I'm with this guy. I like XP for myself but it seems to work well on my gf's machine. She was always getting adware on her old xp box, despite my efforts. Vista is locked down so hard by default that her box is as clean as if I just installed it. The only bad thing is that its slow as heck. Mebbe the next version will be like XP to ME (vista).
I have done 3 installations on my main machine, each with varying success. The first installation would cause 2 (apparently) different network connections, each one causing different problems and really slowing down my internet service. Every time that I'd delete the copy, it would return on rebooting.
In the second instance, I installed a utility that was supposed to be Vista compatible but always seemed to run into problems. What happened to the backward compatibility philosophy? I don't expect something that worked on Win 98 to work on Vista, but something that works on XP should, without flaw. So far I have found about a dozen of my favorite software packages that are incompatible, most likely because of the Aero graphics.
My third try, I made a concerted effort to not install anything that wasn't 100% compatible. All device drivers were good, but the computer was slower than I expected. It turns out that my 6 month old nVidia card with 256 mb memory was insufficient for the Aero graphics. I bought a newer card with a faster GPU and the computer is much better.
Sometimes when opening Outlook it freezes. This is not an unknown problem and I've seen it happen with XP. My guess is that Outlook hits a snag whilst trying to synchronize with Hotmail. Normally this is solved by killing the Outlook process and restarting the application. In XP the Task Manager is quick to pop-up and allow you to delete. I have waited up to 3 minutes for the Task Manager in Vista, but most of the time I've hit the reset button first. How did Microsoft ever let Vista get released without a quick responding task manager?
There are numerous other problems, but not all is bad. Some of the mechanisms, while irritating, are better for security purposes. Sure it's annoying to be asked if I want something to install or to be asked if it's OK to use administrative privileges, but the risk of a virus outbreak outweighs the inconvenience.
The bottom line for me is that Vista wasn't ready for prime time and therein lies the problem. Every time I turn around there is something new in development. If I could give any advice to Microsoft it would be slow down. In less than 5 years we're already beta testing .NET Framework 3.5 and many developers are still at version 1.1. Meanwhile some of the bugs in ASP.Net 2.0 go unresolved.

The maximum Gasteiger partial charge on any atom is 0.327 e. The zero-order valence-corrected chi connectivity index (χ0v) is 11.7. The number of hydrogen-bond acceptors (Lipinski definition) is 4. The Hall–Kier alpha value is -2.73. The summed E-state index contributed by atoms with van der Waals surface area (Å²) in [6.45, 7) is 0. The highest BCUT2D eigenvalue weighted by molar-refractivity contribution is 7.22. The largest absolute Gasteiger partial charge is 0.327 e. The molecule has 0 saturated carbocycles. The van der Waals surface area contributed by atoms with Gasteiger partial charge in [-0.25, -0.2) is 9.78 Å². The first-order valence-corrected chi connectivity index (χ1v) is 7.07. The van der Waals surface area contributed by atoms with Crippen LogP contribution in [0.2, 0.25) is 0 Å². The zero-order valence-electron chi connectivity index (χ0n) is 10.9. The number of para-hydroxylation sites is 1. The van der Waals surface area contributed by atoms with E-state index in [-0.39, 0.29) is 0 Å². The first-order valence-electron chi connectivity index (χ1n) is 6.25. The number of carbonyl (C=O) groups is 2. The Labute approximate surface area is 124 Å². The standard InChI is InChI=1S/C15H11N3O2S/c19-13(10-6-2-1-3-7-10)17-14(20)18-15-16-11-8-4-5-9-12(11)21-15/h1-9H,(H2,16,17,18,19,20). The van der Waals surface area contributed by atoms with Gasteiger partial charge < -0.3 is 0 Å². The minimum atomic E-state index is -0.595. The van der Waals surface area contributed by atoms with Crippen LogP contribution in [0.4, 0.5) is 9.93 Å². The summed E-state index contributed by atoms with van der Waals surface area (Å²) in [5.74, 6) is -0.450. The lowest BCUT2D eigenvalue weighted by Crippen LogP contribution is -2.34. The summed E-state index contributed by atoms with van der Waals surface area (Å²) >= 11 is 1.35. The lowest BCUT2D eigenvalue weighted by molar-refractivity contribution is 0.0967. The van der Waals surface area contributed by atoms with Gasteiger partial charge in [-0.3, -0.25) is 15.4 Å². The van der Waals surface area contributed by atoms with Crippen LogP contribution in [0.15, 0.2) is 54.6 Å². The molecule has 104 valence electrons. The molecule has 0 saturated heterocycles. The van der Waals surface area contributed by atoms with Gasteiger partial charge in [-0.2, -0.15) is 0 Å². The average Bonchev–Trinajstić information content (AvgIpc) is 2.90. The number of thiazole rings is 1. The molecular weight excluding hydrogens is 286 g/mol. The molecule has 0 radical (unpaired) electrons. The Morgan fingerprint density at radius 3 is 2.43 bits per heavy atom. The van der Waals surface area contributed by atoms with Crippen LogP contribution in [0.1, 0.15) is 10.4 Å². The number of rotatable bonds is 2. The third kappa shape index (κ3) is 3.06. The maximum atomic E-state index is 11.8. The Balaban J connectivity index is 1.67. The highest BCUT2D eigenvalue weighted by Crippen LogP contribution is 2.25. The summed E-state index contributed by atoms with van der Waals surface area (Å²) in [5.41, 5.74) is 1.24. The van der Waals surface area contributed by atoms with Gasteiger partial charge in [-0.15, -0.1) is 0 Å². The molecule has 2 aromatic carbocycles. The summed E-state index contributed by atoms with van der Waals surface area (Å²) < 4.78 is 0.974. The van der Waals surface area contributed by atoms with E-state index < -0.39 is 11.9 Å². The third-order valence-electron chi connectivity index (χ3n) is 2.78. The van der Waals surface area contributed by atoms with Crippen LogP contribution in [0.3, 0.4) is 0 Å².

Frankly, if IIS 7.0 and DirectX 10 were available for Windows XP there is no question that I'd be re-installing Windows XP.
I have had little or no problems with running any of my software. Have you considered that your tool wasn't following the guidelines. And I'm not talking about specific Vista guidelines but ones that have been there for a while. If your program had followed the guidelines it should work on Vista very easily. With a little additional tweaking you can also get around the UAC irritation also.
I don't think there were every any guidelines for Windows development that you could take seriously. I remember once reading in a MSDN artical "you should avoid writing to the registry too much". MS apps themselves broke that one, writing kbs to the registry with wild abandon.
You're right, there are quite a few people out there that do like Vista. I'm not one of them. One of the things that drives me nuts about each new operating system from Microsoft is the new interface. I understand the current XP interface just fine. Then the new one comes out and they change the look and feel of it. I understand that things need to change or we would still be stuck in DOS or Windows 3.1, but I wonder how much better the new interface makes things. One of the first things I noticed (and I do use Vista for testing at work) is the renaming of "Add or Remove Programs" to "Programs and Features". It took me several minutes to find this. It makes me wonder what other things I can't find cause they changed the name of it. The functionality seems to be the same.
I could go on, but I'm sure you have heard it all before. I'll eventually adapt, but I would prefer a more consistent interface while bringing me new features.
Last Visit: 31-Dec-99 19:00 Last Update: 28-Apr-15 2:17